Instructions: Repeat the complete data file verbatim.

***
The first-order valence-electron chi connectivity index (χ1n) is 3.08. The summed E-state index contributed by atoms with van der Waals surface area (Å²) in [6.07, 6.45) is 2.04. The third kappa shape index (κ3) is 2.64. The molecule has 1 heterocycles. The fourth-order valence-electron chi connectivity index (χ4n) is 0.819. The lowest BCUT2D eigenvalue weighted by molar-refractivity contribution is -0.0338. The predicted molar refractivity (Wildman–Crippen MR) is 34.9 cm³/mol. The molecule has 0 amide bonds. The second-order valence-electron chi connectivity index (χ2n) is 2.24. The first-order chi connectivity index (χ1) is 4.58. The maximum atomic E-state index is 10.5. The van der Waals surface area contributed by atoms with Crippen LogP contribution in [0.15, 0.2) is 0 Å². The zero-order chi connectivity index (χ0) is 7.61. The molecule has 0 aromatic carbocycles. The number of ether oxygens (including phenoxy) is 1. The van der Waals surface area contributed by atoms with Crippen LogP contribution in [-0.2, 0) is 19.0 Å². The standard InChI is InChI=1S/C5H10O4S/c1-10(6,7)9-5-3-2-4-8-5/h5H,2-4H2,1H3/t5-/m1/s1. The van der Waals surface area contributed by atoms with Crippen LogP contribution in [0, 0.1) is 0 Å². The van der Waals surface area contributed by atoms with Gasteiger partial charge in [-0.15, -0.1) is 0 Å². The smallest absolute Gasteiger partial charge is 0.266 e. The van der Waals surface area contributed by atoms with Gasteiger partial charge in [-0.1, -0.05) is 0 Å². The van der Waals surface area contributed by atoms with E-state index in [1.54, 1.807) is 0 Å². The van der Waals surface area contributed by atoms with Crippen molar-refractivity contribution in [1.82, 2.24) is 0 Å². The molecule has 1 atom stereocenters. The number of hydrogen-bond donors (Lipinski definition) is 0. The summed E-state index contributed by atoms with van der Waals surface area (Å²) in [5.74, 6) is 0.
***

The first-order valence-electron chi connectivity index (χ1n) is 3.08. The summed E-state index contributed by atoms with van der Waals surface area (Å²) in [6.07, 6.45) is 2.04. The third kappa shape index (κ3) is 2.64. The molecule has 1 heterocycles. The fourth-order valence-electron chi connectivity index (χ4n) is 0.819. The lowest BCUT2D eigenvalue weighted by molar-refractivity contribution is -0.0338. The predicted molar refractivity (Wildman–Crippen MR) is 34.9 cm³/mol. The molecule has 0 amide bonds. The second-order valence-electron chi connectivity index (χ2n) is 2.24. The first-order chi connectivity index (χ1) is 4.58. The maximum atomic E-state index is 10.5. The van der Waals surface area contributed by atoms with Crippen LogP contribution in [0.15, 0.2) is 0 Å². The zero-order chi connectivity index (χ0) is 7.61. The molecule has 0 aromatic carbocycles. The number of ether oxygens (including phenoxy) is 1. The van der Waals surface area contributed by atoms with Crippen LogP contribution in [-0.2, 0) is 19.0 Å². The standard InChI is InChI=1S/C5H10O4S/c1-10(6,7)9-5-3-2-4-8-5/h5H,2-4H2,1H3/t5-/m1/s1. The van der Waals surface area contributed by atoms with Crippen LogP contribution in [0, 0.1) is 0 Å². The van der Waals surface area contributed by atoms with Gasteiger partial charge in [-0.15, -0.1) is 0 Å². The smallest absolute Gasteiger partial charge is 0.266 e. The van der Waals surface area contributed by atoms with Gasteiger partial charge in [-0.1, -0.05) is 0 Å². The van der Waals surface area contributed by atoms with E-state index in [1.54, 1.807) is 0 Å². The van der Waals surface area contributed by atoms with Crippen molar-refractivity contribution in [1.82, 2.24) is 0 Å². The molecule has 1 atom stereocenters. The number of hydrogen-bond donors (Lipinski definition) is 0. The summed E-state index contributed by atoms with van der Waals surface area (Å²) in [5.74, 6) is 0.